Normally I would only bring a dog home to my other dogs if they were of equal strength, but the jerk who had owned her had beat her silly and I figured if she didn’t let him have it, she probably wouldn’t bite anybody. As it turns out, she hasn’t got an ounce of fight in her.

Once I got her home, I introduced her to the pack slowly. I figured out that she got the scars because she liked to dip into the other dogs’ bowls, and she‘d sometimes growl. I stood over the dogs as they ate and if a single treat fell on the floor, I threw more to let her know there was plenty. Instead of fighting for food, , she looks up as if to say, “More please.” With four dogs, each dog is only fed in his/her own kennel.

I have seen people adopt pit bulls that seemed calculating and cold. They just weren’t the sweet, lovable dogs I adore. I don’t know why anyone would want a dog like that. People who don’t know how to pick a pit bull are giving the breed a bad rap. If they only had an experienced dog person help them acquire and manage their dog, people and pit bulls would be as happy as my dogs and I are. I can take them anywhere without worry. People who know us smile when they see my pit bulls enter the dog park. It can be done!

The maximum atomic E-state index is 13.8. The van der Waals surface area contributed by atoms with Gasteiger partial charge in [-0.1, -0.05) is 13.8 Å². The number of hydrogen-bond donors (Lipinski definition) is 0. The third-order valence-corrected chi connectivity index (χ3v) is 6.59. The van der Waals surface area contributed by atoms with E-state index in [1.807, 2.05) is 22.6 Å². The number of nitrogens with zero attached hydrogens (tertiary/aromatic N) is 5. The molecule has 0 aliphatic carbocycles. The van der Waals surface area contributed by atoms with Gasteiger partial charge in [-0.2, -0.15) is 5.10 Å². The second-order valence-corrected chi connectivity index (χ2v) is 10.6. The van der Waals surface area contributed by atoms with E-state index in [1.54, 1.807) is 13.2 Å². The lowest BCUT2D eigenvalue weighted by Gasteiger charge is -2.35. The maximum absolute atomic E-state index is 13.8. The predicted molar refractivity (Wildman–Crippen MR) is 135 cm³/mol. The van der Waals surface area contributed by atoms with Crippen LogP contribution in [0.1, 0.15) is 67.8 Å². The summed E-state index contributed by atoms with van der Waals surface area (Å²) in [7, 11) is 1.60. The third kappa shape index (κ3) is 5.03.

Comments

Nate78 June 1, 2010 @ 7:58 a.m.

Good Article. Here's a printable temperament test for puppies. Remember temperament testing should be done when a puppy reaches 49 days of age (7 weeks). If you wait any longer, environment and experience factor in.

http://www.workingdogs.com/testing_volhard.htm

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Robert Johnston June 1, 2010 @ 10:48 a.m.